Archive for the ‘Storytelling’ Category

The Power of Visual Storytelling and Infographics: An Interview with Column Five   Leave a comment

Excerpt and more from : The Power of Visual Storytelling and Infographics: An Interview with Column Five.


five columns

2. In your book Infographics: The Power of Visual Storytelling, you say you hold your graphics to high standards when it comes to three areas: utility, soundness and beauty. Tell us more about C5’s workflow for creating graphics that succeed in these areas. How many people are typically involved in the creation of each graphic? What tools and apps are most useful when creating graphics?


Posted October 9, 2013 by arnoneumann in Creative Thinking, creativity, Storytelling

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TED Blog | How to give a persuasive presentations: A Q&A with Nancy Duarte   Leave a comment

I learned so much. Being the “Presentation Lady,” I knew I couldn’t suck at it. The hardest part was getting [my talk] to fit within this finite amount of time.So I trimmed and trimmed, keeping in mind that you still have to nail why this is important to the audience. I had a person coach me and point out places where I could trim. “You took too long here, and that made this part of emphasis too long.” I worked with the timer counting up until I knew I was within the time window — then what I did was work with the timer counting down so I’d know, “When I’m a fourth of the way through, I should be on this slide. When I’m halfway through, I need to be on this slide.”

 Sure enough, I finished the talk and I had six seconds left on the clock.

It was a great experience for me because I hadn’t gone through it myself. I’d coached people through it but — wow — to actually be a victim was interesting. I learned the power of rehearsing. If you rehearse really, really, really well — it looks improvisational. Some people rehearse to a point where they’re robotic, and they sound like they have memorized their presentation and didn’t take it to the next level. Going from sounding memorized and canned to sounding natural is a lot of work.”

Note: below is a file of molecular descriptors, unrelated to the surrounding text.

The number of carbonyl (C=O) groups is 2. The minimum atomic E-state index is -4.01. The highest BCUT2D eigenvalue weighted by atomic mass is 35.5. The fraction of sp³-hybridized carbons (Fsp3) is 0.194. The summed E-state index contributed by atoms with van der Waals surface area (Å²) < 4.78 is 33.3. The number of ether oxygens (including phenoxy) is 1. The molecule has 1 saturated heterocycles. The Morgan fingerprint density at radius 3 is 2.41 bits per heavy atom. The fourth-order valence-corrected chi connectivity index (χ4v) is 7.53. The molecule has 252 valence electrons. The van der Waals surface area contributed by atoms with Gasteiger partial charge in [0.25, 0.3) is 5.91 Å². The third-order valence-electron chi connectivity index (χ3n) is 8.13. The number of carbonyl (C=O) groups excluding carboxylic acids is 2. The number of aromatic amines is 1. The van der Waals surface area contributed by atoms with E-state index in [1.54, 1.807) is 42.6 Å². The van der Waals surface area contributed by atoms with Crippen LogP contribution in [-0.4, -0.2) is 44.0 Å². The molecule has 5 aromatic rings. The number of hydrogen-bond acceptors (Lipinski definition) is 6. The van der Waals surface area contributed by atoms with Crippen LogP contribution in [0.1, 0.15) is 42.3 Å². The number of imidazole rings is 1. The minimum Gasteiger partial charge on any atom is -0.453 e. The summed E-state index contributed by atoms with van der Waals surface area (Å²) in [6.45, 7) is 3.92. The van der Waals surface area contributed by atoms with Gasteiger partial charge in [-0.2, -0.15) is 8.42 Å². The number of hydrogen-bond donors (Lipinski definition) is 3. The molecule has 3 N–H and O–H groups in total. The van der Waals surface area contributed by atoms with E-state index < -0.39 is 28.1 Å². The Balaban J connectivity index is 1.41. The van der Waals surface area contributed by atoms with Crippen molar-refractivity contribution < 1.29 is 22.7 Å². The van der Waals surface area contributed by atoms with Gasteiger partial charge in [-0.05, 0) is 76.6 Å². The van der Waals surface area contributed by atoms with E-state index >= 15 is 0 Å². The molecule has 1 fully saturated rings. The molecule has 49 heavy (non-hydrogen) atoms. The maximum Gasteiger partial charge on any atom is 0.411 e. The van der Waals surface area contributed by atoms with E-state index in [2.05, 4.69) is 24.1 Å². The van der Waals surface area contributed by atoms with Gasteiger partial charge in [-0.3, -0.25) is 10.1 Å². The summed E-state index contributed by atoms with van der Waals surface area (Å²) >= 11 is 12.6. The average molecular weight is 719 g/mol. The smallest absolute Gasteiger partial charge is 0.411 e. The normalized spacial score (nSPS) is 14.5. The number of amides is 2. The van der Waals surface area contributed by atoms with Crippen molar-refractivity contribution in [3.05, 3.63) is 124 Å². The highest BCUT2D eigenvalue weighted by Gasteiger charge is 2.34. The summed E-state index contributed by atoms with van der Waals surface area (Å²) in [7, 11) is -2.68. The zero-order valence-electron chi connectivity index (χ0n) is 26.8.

AN : the flipside of thinking is the presentation of the thoughts. Nancy Duarte is a phenomenal communicator, partially because she analyses what makes for great speaking and also because she works at it. In essence she practises what she preaches.

The author Mark Twain was in real life Samuel Clemens. He was not only a noted writer, author and witisist, he was also a highly sought after speaker. In the days of yore before TV, people gathered in social settings to mingle and listen to speakers’ oratory.  Clemens , in one biographical desciption which I read, had polished the art of speaking wherein he did precisely what Ms Duarte lists….he rehearsed and rehearsed to the point where the delivery seemed spontaneous but in fact was an artistic presentation of his thoughts.

Do listen to Ms Duarte’s TED talk(s)  ( here and elsewhere )  and read her various writings on this topic of speaking and presetations.

via TED Blog | How to give a persuasive presentations: A Q&A with Nancy Duarte.

Posted November 1, 2012 by arnoneumann in Speaking, Storytelling, TED Talk

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Edge online – Management – Communications – Using storytelling in business   Leave a comment

” “Storytelling is useful in far more situations than most leaders realise,” says Paul Smith, author of Lead With a Story: A Guide to Crafting Business Narratives That Captivate, Convince and Inspire.

The five most common situations are: setting a vision; defining culture and values; inspiring the organisation; teaching important lessons; and explaining who you are and what you believe. The last one can be applied to both an individual – their image, a brand or an entire company.”

Smith adds that storytelling is a far more effective management technique than simply telling people to do something.

“You can’t successfully order people to ‘follow the rules’ since the only people that read the rulebook are the ones who wrote it,” he says. “But most people will read a good story about somebody that broke the rules and got fired, or someone who followed the rules and got a raise.” ”


via Edge online – Management – Communications – Using storytelling in business.

Posted July 2, 2012 by arnoneumann in Business, Storytelling

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